Our mission is to bring together Democrats of every wing, of every community, as well as independent thinkers because we know that together we have the coalition we need to win. We're talking about 200,000-250,000 votes. There are more than enough of us to get to victory.

CAMEROTA: In 2000, George W. Bush won the state by 12 points. In 2012, Romney won by eight points. In 2016, Donald Trump won by five points.

Things are going in your direction but they're not there yet. I mean, it's still considered a deep red state.

Do you see something that pollsters don't?

ABRAMS: I absolutely do. I think that we are a blue state, we're just a little confused. We haven't had candidates who have done the work of really lifting up every voice.

We're not going to win trying to put together the old guard coalition. We have a new opportunity because Georgia has changed dramatically in the last 15 years and we know that if we take advantage of that change we can actually get to victory.

CAMEROTA: You have an interesting background.

You are a Yale Law School graduate. You've run a small business -- financial services firm. You've written a series of romance novels -- that's interesting. You don't often say that about a gubernatorial candidate.

At what point did you think yes, I can be Georgia's first black, female governor?

ABRAMS: I thought about running for governor when I joined the Legislature because I know that the governor has the ability to affect the lives of millions of Georgians. To advance the issues of health care and access to education, to protect women's rights, and to make certain that civil rights are available to all.

That's an incredibly powerful job and I've had the privilege as the House Democratic leader to be a part of making history for the last 11 years and I look forward to making even more history for real Georgians so they have access to all of the things they need under the next administration.

CAMEROTA: You didn't mention there gun control or fighting gun violence or immigration, and I think that those were some of the issues that animated the Republican side of the race.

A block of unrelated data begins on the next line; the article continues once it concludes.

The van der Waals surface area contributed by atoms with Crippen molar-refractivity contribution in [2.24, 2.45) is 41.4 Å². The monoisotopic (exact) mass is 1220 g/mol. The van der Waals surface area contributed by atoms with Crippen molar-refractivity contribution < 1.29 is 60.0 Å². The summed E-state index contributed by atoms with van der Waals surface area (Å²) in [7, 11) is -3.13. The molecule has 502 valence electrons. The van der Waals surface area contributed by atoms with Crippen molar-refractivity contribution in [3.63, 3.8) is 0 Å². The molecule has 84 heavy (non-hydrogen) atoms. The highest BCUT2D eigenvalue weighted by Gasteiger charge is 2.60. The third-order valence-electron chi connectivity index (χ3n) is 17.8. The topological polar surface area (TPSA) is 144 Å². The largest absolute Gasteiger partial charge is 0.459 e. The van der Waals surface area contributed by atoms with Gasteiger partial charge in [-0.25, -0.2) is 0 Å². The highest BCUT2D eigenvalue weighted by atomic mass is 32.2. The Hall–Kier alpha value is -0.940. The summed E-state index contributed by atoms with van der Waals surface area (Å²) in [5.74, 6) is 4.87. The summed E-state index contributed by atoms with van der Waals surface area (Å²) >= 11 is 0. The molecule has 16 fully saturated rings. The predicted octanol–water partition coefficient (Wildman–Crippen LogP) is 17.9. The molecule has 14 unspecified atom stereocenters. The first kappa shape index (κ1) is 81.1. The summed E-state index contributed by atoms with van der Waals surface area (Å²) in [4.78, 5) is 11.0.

So where are you on those?

ABRAMS: I am proud to only ever have gotten D's and F's from the NRA -- the only bad grades my parents have ever been proud of. And I'm very proud of the fact that I believe every resident in the state of Georgia deserves our protection.

[07:40:07] I am deeply ashamed of the xenophobic and racist rhetoric that's coming out of the other side and I want everyone to understand that Georgia is a welcoming place. We can't seek to be the number one place to business when people are terrified of being within our borders. And I know that as the next governor, I will make certain everyone knows that they're welcome in our Georgia.

CAMEROTA: But do you think that that's where the voters of Georgia are? I mean, look, these are issues that obviously have scared people. I mean, we've seen this.

Obviously, President Trump ran on some of this. He was elected.

We hear people all the time who feel anxious about their states being encroached upon, their culture, their jobs.

ABRAMS: And again, I think there's a faction of the country that has that feeling. But I think there are many more people, especially in Georgia, who understand that immigration has helped build our state.

Agriculture is one of our -- is our number one industry. We have relied heavily on immigrant farmworkers to come in and help bring our crops to market. We are a state that has built our small businesses using immigrants and their ingenuity.

But we're also a state that has always understood that we are more than just one thing. We are not a single-issue state and we have a very diverse and rich coalition.

And that's why I'm so excited about winning because I know that if we knit together that coalition, if we go outside of Atlanta and we go to the small communities -- the suburbs -- that we have enough people in Georgia of goodwill, of good ambition that we can work together to win this election.

CAMEROTA: And from where you sit having campaigned as you have out with all sorts of people from across the street, what do you think of the state of race relations in Georgia?

ABRAMS: I think that it's an important statement that I stand here today. That I am the first African-American and the first woman.

But more importantly, I'm a Georgian who understands that I want Latino and the Asian Pacific Islander community -- that I want every community in Georgia to feel that they have a voice in our government. That they have a voice in the future of our state.

And what I think we see in the results in how close Democratic performance was to Republican performance, it shows that those voices are being lifted up.

Our campaign was grounded on the idea that if we invest in those voices people will lift them up and they will vote, and we have seen that already and we look forward to expanding that heading into November.

CAMEROTA: OK, last, is there anything applicable from writing romance novels to running for governor?

ABRAMS: Absolutely. Part of my job is to understand the diversity of our state.

I've written novels about chemical physicists and about grifters, and about writers, and what I know is that it's about telling a good story. And the good story for Georgia is that our future is bright and with the right leadership everyone can participate and we'll all have the freedom and opportunity to thrive.